iPhone 5 teardown (iFixIt 001)

A recent MarketWatch article has blamed high iPhone 5 repair costs on Apple’s tight control of the supply chain, which in turn dictates aftermarket prices.

Perhaps responding to the criticism, the company has reportedly started selling a replacement screen component for the iPhone 5 for $149.

Tipsters claim that the replacement display is offered in-store only, with or without AppleCare+.

Although $149 is notably higher than the corresponding iPhone 4S screen assembly which costs about $95, Apple’s asking price undercuts the repair wizards over at iFixit who offer an iPhone 5 replacement screen for $200.

And in response to Apple’s competitive pricing, some service shops are now starting to tweak their repair rates accordingly…

MacRumors scooped the story:

MacRumors heard from a tipster this morning that the new repair policy had been implemented and the changes have since been confirmed in a forum post from iPhone repair site Quick iFix.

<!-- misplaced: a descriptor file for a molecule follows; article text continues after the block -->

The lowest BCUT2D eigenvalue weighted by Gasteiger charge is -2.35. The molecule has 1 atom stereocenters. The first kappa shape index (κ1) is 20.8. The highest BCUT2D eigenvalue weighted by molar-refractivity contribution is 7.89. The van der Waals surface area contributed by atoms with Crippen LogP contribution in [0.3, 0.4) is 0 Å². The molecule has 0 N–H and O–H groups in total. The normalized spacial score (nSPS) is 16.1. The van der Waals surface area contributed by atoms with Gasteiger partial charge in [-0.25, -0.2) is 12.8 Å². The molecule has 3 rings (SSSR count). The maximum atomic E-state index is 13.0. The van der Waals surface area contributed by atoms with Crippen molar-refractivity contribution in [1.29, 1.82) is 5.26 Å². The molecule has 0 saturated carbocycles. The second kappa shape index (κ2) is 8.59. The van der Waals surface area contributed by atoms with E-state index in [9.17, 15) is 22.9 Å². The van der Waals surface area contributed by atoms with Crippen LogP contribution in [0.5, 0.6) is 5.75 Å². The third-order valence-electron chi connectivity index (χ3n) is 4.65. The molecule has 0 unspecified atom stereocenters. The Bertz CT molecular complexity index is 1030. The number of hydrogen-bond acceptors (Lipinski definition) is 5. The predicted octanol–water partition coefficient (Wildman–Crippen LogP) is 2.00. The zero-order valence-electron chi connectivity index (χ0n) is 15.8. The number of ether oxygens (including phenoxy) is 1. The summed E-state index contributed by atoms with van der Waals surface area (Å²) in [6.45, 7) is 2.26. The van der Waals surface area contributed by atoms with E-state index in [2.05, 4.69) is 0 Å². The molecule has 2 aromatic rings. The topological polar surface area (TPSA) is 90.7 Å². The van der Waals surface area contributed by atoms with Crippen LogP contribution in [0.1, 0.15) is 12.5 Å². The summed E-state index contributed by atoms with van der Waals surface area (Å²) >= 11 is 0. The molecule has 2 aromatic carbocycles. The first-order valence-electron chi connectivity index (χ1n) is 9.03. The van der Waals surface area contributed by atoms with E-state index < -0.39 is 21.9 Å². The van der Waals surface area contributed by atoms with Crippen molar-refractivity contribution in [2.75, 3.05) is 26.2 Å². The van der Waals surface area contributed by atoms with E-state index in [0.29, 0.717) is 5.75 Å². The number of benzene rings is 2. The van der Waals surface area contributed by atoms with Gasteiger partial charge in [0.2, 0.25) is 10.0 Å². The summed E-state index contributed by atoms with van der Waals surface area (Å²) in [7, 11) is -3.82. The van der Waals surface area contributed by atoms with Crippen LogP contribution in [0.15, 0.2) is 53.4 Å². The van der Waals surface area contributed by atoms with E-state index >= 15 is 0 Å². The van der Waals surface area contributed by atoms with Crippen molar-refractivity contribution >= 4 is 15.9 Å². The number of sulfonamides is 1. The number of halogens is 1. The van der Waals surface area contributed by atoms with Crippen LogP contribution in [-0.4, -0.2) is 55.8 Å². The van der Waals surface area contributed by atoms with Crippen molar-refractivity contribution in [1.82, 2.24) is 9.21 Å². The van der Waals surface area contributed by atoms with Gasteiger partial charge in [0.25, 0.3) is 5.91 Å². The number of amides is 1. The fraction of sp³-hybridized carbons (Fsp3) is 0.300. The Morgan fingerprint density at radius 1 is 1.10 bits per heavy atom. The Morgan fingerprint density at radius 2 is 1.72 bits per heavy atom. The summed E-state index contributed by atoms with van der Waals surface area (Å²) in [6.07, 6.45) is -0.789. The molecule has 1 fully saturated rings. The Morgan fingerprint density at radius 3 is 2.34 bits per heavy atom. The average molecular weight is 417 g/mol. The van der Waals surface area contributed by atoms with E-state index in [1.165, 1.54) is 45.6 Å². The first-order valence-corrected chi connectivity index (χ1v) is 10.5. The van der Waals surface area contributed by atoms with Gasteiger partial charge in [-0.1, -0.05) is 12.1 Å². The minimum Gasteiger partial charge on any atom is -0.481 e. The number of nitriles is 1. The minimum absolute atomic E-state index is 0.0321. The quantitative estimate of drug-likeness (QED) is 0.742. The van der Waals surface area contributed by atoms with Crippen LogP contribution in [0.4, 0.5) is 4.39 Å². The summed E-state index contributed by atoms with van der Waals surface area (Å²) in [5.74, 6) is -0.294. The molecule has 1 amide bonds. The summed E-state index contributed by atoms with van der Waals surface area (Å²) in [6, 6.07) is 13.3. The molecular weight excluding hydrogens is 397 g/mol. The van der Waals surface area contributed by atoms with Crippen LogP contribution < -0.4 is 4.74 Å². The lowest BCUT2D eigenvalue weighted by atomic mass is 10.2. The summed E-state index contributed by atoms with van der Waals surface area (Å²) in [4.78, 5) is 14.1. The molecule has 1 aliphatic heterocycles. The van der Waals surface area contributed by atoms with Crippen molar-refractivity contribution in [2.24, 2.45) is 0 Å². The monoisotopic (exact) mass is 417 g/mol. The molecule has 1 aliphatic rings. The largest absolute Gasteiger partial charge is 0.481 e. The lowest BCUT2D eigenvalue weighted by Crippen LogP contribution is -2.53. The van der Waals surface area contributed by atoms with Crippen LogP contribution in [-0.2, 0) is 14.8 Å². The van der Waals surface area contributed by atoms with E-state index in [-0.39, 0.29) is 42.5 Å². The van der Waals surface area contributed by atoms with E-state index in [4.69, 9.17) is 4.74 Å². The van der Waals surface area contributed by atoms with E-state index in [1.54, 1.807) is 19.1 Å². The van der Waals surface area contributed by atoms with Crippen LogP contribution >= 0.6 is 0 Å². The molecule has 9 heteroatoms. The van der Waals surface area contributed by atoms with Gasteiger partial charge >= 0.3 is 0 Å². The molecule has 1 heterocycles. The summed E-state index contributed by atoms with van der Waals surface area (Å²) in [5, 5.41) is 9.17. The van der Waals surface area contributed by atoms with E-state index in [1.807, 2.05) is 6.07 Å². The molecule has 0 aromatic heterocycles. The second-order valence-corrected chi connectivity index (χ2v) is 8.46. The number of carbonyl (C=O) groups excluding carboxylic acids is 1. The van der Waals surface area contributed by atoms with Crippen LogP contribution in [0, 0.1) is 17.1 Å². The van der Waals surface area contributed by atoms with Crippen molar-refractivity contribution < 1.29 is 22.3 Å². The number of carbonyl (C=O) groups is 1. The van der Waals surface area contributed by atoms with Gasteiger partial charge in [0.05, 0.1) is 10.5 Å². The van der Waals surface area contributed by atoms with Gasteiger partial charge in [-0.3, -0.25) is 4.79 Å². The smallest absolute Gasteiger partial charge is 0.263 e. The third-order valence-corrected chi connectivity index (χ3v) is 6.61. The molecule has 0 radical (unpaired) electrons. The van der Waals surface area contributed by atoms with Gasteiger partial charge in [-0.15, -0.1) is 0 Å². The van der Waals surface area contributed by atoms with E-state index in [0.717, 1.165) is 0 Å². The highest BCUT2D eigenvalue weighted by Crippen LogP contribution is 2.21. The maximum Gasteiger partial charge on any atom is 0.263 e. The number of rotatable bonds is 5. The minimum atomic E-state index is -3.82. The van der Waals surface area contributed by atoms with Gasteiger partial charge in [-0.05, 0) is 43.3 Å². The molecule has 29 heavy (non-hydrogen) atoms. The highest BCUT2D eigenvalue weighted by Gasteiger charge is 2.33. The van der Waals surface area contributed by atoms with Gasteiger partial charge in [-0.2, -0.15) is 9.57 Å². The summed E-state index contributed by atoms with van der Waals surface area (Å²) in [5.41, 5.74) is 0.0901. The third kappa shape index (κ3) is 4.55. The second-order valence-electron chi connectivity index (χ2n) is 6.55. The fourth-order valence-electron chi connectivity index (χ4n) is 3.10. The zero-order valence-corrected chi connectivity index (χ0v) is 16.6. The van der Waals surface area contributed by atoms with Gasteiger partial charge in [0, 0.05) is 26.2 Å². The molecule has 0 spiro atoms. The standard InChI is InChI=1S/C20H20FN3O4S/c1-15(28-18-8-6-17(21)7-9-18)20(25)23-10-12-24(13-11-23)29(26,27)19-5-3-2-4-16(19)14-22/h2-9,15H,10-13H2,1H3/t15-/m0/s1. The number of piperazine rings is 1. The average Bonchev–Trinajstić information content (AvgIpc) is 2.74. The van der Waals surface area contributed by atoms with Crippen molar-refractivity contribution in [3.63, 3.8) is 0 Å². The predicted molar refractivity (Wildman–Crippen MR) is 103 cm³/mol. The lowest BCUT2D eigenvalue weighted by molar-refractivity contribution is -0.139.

The repairs are available for cracked displays as well as screens that experience multitouch issues.

We couldn’t corroborate the story at post time, but will update the article in case we learn anything new. Apple’s $149 screen replacement could be appealing to folks who smashed their iPhone’s screen and opted not to purchase the AppleCare+ protection plan.

For those unaware, the AppleCare+ extended coverage costs $99 upfront and $49 for each of the two accidental damage issues covered by the warranty plan.

It’s interesting how Quick iFix quickly discounted its own iPhone 5 display replacement from $174.99 down to $139.99 in order to remain competitive.

The article goes on to speculate Apple could be switching to a subscription based AppleCare, where the plan would be tied to customers rather than individual devices.

Coincidentally or not, iDB heard that Apple will be changing how device repairs are handled this summer.

Specifically, a Brazilian Apple Authorized Service Provider reportedly received an email notice from Apple detailing the switch from replacing faulty devices with refurbished ones to performing repairs in-house, including the iPhone’s screen, camera, sleep/wake buttons and the logic board.

Image top of post via iFixit.